wire lacing

At the same time, at least the circuits are fairly simple. These are not the most densely populated boards I’ve worked on . . . (A nice thing about the Vermona design: not only small, discrete boards, but most of them are easily accessed. You can get probes on them still in place — and get them out for the camera easily.) Unfortunately they don’t have any screened component numbers or descriptions.

VCO board solder side VCA board solder side power regulator board solder side

One laced bundle — 18 wires — goes to the keyboard, which it’s going to be handy to make removable, so I might just cut it and put a connector in somewhere.

Another nice thing is that the pots are all exposed under the panel, making access for cleaning quite simple. I notice in the picture below that the sustain pot is wired with two blacks — maybe the source of voltage on a black wire. In fact . . . the ADSR pots are all wired with the same colour on both sides . . . ? Hm. Good to know.

control pots underside

The boards and mounts on the front panel are all bolted on — with 5·5mm hex nuts. That’s awkward. And there’s not really room to get a normal ¼″ socket in to some of the nuts, so you need a spanner or a nut driver. This is the first time I’ve had a use for my 5·5mm nut driver, and it turns out it’s too long to get into the upper bolts. A small spanner might do for most of them; but even that isn’t going to work on the power switch right nut. Maybe a c.60mm deep drive socket? Or it might take a box or crowfoot spanner?

power switch

Some Components

According to CHD, who do a MIDI retrofit for it, there were at least two versions of the Vermona, with component differences in the VCO board at least. This is the later version, with A109D Op Amps. This Vermona also uses A109Ds on other boards, but I don’t know whether that applies to the earlier version or not.

Integrated Circuits:

A109D Op Amp (lots of them), D100D Quad NAND Gate, D121D Flip Flop. These are DDR equivalents of common international components. Individual chips do have different Rn and Pn numbers; I don’t know whether that’s significant.

A109D op amp D100D Quad NAND Gate D121D Flip-Flop

None of the ICs are socketed.

Capacitors:

There’s an RFT-brand AC transient suppressor on the incoming supply. It’s linked from its ground terminal to the case, the regulator board, and the transformer through a large ceramic disc. It’s leaked. I don’t know what it’s leaked. I don’t like it.

surge suppressor large ceramic disc capacitor

Both these and the transformer are mounted on the aluminium sheet which is the underside of the synth. (An excellent reason for having a flight case.) RFT seems to be a DDR make, but I’m not seeing any direct replacements. [13]

Apart from some of the larger caps, most components aren’t visibly that bad compared with other synths I’ve had. Of course, it’s a decade younger than most synths built out of discrete components.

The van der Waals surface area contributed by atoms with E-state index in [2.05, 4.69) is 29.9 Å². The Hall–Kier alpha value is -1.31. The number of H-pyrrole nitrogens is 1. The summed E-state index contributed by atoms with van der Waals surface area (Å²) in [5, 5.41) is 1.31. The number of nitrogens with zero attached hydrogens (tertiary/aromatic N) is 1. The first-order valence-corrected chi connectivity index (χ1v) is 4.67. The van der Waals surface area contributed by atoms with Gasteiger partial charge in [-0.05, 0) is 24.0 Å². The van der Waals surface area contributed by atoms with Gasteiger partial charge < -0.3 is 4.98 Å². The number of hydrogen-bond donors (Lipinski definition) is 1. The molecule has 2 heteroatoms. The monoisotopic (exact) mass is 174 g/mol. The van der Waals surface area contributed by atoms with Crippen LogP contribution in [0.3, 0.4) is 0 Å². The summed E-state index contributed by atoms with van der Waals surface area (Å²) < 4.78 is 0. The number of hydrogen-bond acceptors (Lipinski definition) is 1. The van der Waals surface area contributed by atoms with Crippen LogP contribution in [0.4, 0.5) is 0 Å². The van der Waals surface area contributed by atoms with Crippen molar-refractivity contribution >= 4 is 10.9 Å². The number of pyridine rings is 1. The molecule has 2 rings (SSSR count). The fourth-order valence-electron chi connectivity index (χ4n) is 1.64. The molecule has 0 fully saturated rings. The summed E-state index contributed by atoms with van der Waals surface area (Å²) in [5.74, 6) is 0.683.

Issues

  • IN2: Structural weakness. Consider strengthening rear corners with angle brackets. Non-critical.
  • IN3: Replace Control Panel fixing bolts. DONE — CLOSED
  • IN4: Find replacement for leaky transient suppressor.

Electrical Function

Switch on, and, right, a challenge! Power supply seems reasonable — though I’ve not found a 21V circuit in a synth before (pending a full circuit analysis this seems to be solely for the power indicator LED; it stands a chance of being a nominal 24V supply). But otherwise, I’ve never had a synth in such poor functional state. To the point where it’s not really clear what some of the controls are intended to do. Likely to need recapping, new pots, and first, contact cleaning. Also, retuning.

Issues

  • IN5: The Pitch control wheel seems to have no effect at all.
  • IN6: The vibrato control . . . well, it might work better if the LFO was working, but mostly it just lowers the pitch. Then it affects the LFO when high (see below).
  • IN7: The LFO doesn’t function at all unless Vibrato is turned high, and then it starts fast, and actually slows if you turn it up — until about half-way, when it disappears again. (Update: Now not working at all. Major fault is probably the Speed pot. Replacement required.)
  • IN8: Very difficult to tune. The trim pots have been rather abused, and some of them seem to jump about a bit, but though replacement might be a good thing, I suspect there are other component issues affecting this. Consider replacement once other functions are corrected.

As a non-specific issue, it also tends to produce random pitch and filtering shifts (even after being on and warm for hours); this may be sortable with pot cleaning, but may indicate a more significant problem.

Aside from which, it’s notable that the output on this Vermona is surprisingly loud. Not sure if that’s normal. But I’ve been using it at about mark 4 (out of 10), which comes in about the same as mark 7 or 8 on most of my other synths.

Cleaning: Control Pots

In spite of restricted work space it was possible to properly clean the pots. The key contacts are also accessible, if awkward.